The gift of listening, the gift of support

by mymothersbrain

My mom loved the animals at my cousin's New Mexico ranch, including this horse named Scooby.

As 2010 spreads out before us, an expanse of days to be filled and tasks to be completed, one of the important ones for my family is that of finding affordable care for my mom. My sister cannot realistically keep on juggling Mom and work every day for weeks on end. We’ve run the numbers and with Mom’s meager income and our limited finances, there is no way we can pay for more than a few hours a week of home care; it is impossible. And we just aren’t ready to broach the idea of residential care.

During the two holiday weeks John and I spent in El Paso, one of the goals we had was to work with my sister to tackle this issue of care. The Alzheimer’s Association offices there had shut down for the holiday. They’d forwarded their calls and when I dialed their number, someone in Chicago answered. Naturally, I was dismayed because what could someone in an Illinois chapter tell me about resources in West Texas?

And here, I learned something valuable: though I’ve never sought help from this agency, they actually give a damn about those of us grappling with dementia, regardless of where you are. First of all, I was able to speak to a living person. Secondly, she was patient and spent some 20 to 30 minutes giving me numbers of adult daycare centers in El Paso that might accept dementia patients whose only method of payment is Medicaid. And finally, she said she would email me a list of residential care centers in El Paso, just in case, and within 30 minutes, she actually did it.

Fortunately, it only took a few phone calls to find that there is a daycare center near my sister’s work place, and staff will pick up and drop off clients anywhere you ask. The facility has an RN on staff, they accept Medicaid clients, and the young man who took my call was knowledgeable  and also spoke to me for nearly a half hour. When I asked about making an appointment to take my mother in for an assessment or simply to see the place, he said, “We don’t like to make appointments because we want you to feel free to drop in and see us as we are at any given time.”

Excuse me? After the initial shock of realizing that he was issuing an open invitation to simply drop by any time we want because this is a place that feels so secure in the quality of its environment/care/staff/food/activities, I wanted to weep with relief. After all, where Mom is concerned, we’ve gotten used to calling agencies and doctors and leaving messages that either are never delivered, or simply don’t seem to merit a response. I’m not exaggerating: I’ve made calls that have never been returned. To be fair, Mom’s neurologist — the second one we tried — is very, very good about calling us back. I won’t get into just who we’ve had problems with, because frankly, I feel like we are at their mercy. It’s akin to having a small child in a school where you don’t like the teacher but you can’t move your kid and you can’t switch schools so you can’t say anything too bad about the teacher — you get my drift.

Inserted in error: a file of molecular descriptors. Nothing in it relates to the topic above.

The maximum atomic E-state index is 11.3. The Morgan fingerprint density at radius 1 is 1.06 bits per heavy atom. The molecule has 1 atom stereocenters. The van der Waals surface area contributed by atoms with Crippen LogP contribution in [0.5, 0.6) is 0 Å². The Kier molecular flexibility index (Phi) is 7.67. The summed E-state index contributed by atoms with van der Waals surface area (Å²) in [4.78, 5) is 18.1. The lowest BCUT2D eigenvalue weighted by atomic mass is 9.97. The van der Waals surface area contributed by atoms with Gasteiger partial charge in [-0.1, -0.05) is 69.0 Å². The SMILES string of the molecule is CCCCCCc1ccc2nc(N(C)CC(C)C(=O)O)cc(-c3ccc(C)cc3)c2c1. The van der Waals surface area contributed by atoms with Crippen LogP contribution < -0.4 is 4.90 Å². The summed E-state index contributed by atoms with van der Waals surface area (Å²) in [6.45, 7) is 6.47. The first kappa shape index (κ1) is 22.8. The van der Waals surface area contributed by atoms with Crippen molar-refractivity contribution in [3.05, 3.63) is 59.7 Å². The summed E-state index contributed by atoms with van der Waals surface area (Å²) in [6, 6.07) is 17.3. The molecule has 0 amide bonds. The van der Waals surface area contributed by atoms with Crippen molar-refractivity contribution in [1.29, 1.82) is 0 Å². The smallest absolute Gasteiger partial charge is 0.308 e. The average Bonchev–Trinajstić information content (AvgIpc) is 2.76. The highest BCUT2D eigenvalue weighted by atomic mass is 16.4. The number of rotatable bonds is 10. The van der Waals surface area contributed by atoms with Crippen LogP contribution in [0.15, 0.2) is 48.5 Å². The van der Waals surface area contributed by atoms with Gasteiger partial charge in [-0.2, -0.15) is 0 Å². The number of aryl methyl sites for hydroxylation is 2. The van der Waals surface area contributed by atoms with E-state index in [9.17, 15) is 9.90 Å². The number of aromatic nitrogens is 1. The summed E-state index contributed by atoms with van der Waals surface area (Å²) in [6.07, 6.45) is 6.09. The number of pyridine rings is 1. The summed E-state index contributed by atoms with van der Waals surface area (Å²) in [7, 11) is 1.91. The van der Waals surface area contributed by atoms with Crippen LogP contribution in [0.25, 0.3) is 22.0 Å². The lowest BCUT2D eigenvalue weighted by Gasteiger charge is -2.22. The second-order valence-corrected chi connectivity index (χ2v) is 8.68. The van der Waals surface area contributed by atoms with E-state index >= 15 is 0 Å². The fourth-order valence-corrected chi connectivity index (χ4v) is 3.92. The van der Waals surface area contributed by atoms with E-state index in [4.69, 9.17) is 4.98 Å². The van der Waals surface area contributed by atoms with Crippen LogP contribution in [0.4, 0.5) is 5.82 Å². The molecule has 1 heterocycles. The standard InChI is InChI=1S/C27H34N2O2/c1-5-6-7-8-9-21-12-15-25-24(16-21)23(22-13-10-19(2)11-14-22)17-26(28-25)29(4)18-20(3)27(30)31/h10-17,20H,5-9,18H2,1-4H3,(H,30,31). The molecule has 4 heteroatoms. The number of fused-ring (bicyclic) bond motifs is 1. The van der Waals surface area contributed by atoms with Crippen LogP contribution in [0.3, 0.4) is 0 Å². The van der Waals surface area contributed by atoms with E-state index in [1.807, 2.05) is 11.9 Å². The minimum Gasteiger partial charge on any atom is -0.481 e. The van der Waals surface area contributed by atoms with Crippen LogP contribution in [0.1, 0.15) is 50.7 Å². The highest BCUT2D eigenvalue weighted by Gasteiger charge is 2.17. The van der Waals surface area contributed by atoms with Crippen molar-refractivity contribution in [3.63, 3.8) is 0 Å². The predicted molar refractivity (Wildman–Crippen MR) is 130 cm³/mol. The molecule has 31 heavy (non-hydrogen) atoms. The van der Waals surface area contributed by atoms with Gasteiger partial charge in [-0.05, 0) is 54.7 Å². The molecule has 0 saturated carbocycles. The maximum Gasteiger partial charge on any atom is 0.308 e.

Today, I’m back at home in North Texas, but my sister dropped by the daycare with Mom during the lunch hour and was so pleased she called me immediately to say, “I really like this place!” The proprietor gets it, understands what we are dealing with and said that helping people with dementia is her passion. She also had some suggestions for ways to make better use of Mom’s benefits.

To say that we are relieved about the possibility of viable care options would be an understatement. In Spanish, there is a saying for these dark moments when we can’t see beyond the problem in front of us, when there seems to be no way out of a critical situation — Se me cierra el mundo. That’s how I’ve been feeling regarding my mother, as if there is no way out of this affordable care problem. But let me just say here that on the last week of December, there were two people who took the time to patiently listen to my questions and my description of my family’s needs, and they offered their support. And whether or not this daycare turns out to be what we’re looking for, these two people helped me see the possibilities for getting through this really difficult time, and for that I’m truly grateful.

I’ve posted it before, but should any of you need it, here, again, is the Website for the Alzheimer’s Association. This is an invaluable resource: www.alz.org

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